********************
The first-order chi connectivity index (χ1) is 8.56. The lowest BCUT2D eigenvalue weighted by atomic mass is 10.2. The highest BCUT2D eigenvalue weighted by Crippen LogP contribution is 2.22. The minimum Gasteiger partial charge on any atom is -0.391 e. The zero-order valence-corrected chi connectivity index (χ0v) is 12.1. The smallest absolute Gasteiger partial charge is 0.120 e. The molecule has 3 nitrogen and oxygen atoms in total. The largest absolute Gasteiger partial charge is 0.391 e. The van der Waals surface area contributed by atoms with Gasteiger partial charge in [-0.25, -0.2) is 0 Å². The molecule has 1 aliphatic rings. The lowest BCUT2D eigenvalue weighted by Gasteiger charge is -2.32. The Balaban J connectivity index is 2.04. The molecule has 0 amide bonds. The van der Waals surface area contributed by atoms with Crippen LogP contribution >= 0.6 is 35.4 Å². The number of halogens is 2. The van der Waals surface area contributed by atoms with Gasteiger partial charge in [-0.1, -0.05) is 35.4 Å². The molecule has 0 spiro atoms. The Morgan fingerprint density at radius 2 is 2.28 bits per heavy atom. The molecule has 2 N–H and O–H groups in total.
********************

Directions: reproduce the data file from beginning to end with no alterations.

The first-order chi connectivity index (χ1) is 8.56. The lowest BCUT2D eigenvalue weighted by atomic mass is 10.2. The highest BCUT2D eigenvalue weighted by Crippen LogP contribution is 2.22. The minimum Gasteiger partial charge on any atom is -0.391 e. The zero-order valence-corrected chi connectivity index (χ0v) is 12.1. The smallest absolute Gasteiger partial charge is 0.120 e. The molecule has 3 nitrogen and oxygen atoms in total. The largest absolute Gasteiger partial charge is 0.391 e. The van der Waals surface area contributed by atoms with Gasteiger partial charge in [-0.25, -0.2) is 0 Å². The molecule has 1 aliphatic rings. The lowest BCUT2D eigenvalue weighted by Gasteiger charge is -2.32. The Balaban J connectivity index is 2.04. The molecule has 0 amide bonds. The van der Waals surface area contributed by atoms with Crippen LogP contribution >= 0.6 is 35.4 Å². The number of halogens is 2. The van der Waals surface area contributed by atoms with Gasteiger partial charge in [-0.1, -0.05) is 35.4 Å². The molecule has 0 spiro atoms. The Morgan fingerprint density at radius 2 is 2.28 bits per heavy atom. The molecule has 2 N–H and O–H groups in total.